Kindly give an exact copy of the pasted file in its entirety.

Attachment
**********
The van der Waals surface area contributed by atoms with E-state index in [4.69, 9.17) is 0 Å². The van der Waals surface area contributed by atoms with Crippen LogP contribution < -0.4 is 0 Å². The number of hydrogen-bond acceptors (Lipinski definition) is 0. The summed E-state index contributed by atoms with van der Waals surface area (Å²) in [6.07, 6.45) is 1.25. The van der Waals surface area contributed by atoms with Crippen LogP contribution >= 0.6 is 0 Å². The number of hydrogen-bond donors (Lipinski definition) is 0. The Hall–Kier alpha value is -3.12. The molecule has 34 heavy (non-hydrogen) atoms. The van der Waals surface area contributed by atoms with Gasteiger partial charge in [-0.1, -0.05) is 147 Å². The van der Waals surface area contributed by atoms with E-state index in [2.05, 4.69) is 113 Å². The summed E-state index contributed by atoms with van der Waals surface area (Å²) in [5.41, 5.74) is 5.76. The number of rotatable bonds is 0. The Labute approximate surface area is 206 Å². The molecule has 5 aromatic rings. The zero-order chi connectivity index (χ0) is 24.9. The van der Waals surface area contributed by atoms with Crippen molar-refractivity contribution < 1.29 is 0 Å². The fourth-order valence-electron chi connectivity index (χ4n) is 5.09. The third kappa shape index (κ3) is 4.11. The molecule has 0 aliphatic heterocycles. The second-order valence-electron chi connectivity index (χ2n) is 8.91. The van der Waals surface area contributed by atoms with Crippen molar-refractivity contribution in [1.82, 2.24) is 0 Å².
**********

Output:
The van der Waals surface area contributed by atoms with E-state index in [4.69, 9.17) is 0 Å². The van der Waals surface area contributed by atoms with Crippen LogP contribution < -0.4 is 0 Å². The number of hydrogen-bond acceptors (Lipinski definition) is 0. The summed E-state index contributed by atoms with van der Waals surface area (Å²) in [6.07, 6.45) is 1.25. The van der Waals surface area contributed by atoms with Crippen LogP contribution >= 0.6 is 0 Å². The number of hydrogen-bond donors (Lipinski definition) is 0. The Hall–Kier alpha value is -3.12. The molecule has 34 heavy (non-hydrogen) atoms. The van der Waals surface area contributed by atoms with Gasteiger partial charge in [-0.1, -0.05) is 147 Å². The van der Waals surface area contributed by atoms with E-state index in [2.05, 4.69) is 113 Å². The summed E-state index contributed by atoms with van der Waals surface area (Å²) in [5.41, 5.74) is 5.76. The number of rotatable bonds is 0. The Labute approximate surface area is 206 Å². The molecule has 5 aromatic rings. The zero-order chi connectivity index (χ0) is 24.9. The van der Waals surface area contributed by atoms with Crippen molar-refractivity contribution < 1.29 is 0 Å². The fourth-order valence-electron chi connectivity index (χ4n) is 5.09. The third kappa shape index (κ3) is 4.11. The molecule has 0 aliphatic heterocycles. The second-order valence-electron chi connectivity index (χ2n) is 8.91. The van der Waals surface area contributed by atoms with Crippen molar-refractivity contribution in [1.82, 2.24) is 0 Å².